1 (of light rays) subjected to scattering by reflection from a rough surface or transmission through a translucent material; "diffused light"
2 (of light) not bright or glaring; "a softer diffused radiance" [syn: softened]
In physics, chemistry and biology, diffusion denotes the mixing of two or more substances or the net motion of a substance from an area of high concentration to an area of low concentration. The theory is that both of these result from the random motion of micro-scale individual agents (such as molecules) giving rise to net changes on the macro-scale. While originally formulated within the framework of the physical sciences, the concept of diffusion has been applied to phenomena such as the manner in which information is spread amongst a population. The chemistry definition of diffusion is the movement of a fluid from an area of higher concentration to an area of lower concentration.
Diffusion is an abstract topic and is often only explained as theoretical model. It is part of transport phenomena in general, and often accompanied by the much quicker convection (making it hard to observe 'pure' diffusion). A few examples are shown below.
The diffusion equationTo verify any microscopic model we may think up, we need to calculate its consequences and compare these to observation. Another way of arriving at a microscopic model is to write down a general equation and solve it mathematically (i.e. start from what you already know). This general equation, not refering to any microscopic model, is the diffusion equation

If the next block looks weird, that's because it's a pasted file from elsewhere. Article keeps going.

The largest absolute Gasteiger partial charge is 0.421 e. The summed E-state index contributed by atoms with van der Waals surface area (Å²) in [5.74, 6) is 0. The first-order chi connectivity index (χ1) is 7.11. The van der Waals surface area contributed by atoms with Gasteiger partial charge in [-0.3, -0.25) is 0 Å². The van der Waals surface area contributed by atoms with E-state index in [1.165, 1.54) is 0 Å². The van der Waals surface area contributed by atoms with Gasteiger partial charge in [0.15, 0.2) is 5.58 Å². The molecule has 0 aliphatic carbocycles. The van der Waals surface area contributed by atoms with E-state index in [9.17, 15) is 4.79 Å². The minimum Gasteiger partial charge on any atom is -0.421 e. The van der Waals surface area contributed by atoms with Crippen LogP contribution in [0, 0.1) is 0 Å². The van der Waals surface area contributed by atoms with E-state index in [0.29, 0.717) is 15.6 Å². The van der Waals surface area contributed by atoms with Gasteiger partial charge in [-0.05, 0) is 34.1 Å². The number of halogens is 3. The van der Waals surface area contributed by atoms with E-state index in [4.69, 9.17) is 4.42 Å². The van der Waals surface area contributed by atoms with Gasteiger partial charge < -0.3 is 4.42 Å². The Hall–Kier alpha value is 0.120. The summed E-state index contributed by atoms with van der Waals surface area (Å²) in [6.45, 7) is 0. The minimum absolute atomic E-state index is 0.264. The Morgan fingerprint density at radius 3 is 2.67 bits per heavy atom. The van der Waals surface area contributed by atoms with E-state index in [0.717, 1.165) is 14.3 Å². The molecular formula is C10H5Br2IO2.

\partial_t c (\mathbf,t) = D\nabla^2 c(\mathbf,t).
This equation is composed out of two true statements. One of these is the continuity equation
\partial_t c(\mathbf , t) = - \mathbf \cdot \mathbf(\mathbf , t).
And the other Fick's law
\mathbf (\mathbf , t) = - D \mathbf c (\mathbf, t),
where \mathbf (\mathbf , t) is the flux, D is the diffusion constant, and c (\mathbf, t) is the concentration of diffusing material.
The continuity equation is the mathematical equivalent to a piggybank. Your savings increase by the amount that you put in, they decrease by the amount you take out, no more and no less. Fick's law, on the other hand, was born as an empirical law which means that it describes observations and is not derived from any argument.
One general solution to the diffusion equation is a Gaussian one. This suggest an uncorrelated random walk as a microscopic model, completely in line with Robert Brown's observations.
Einstein relationEinstein showed that Fick's law (empirical) can be derived by writing the flux in terms of the chemical potential, and taking this potential to be that of an ideal gas. This last step is valid for not-too-dense concentrations of particles in general (in a gas, but in a liquid as well). The result is
\mathbf (\mathbf , t) = - \frac\mathbf c (\mathbf, t),
where \gamma is the drag coefficient (the inverse of the mobility). The Einstein relation follows directly to be
D = \frac,
which is the most general expression for the diffusion coefficient, not refering to any microscopic model.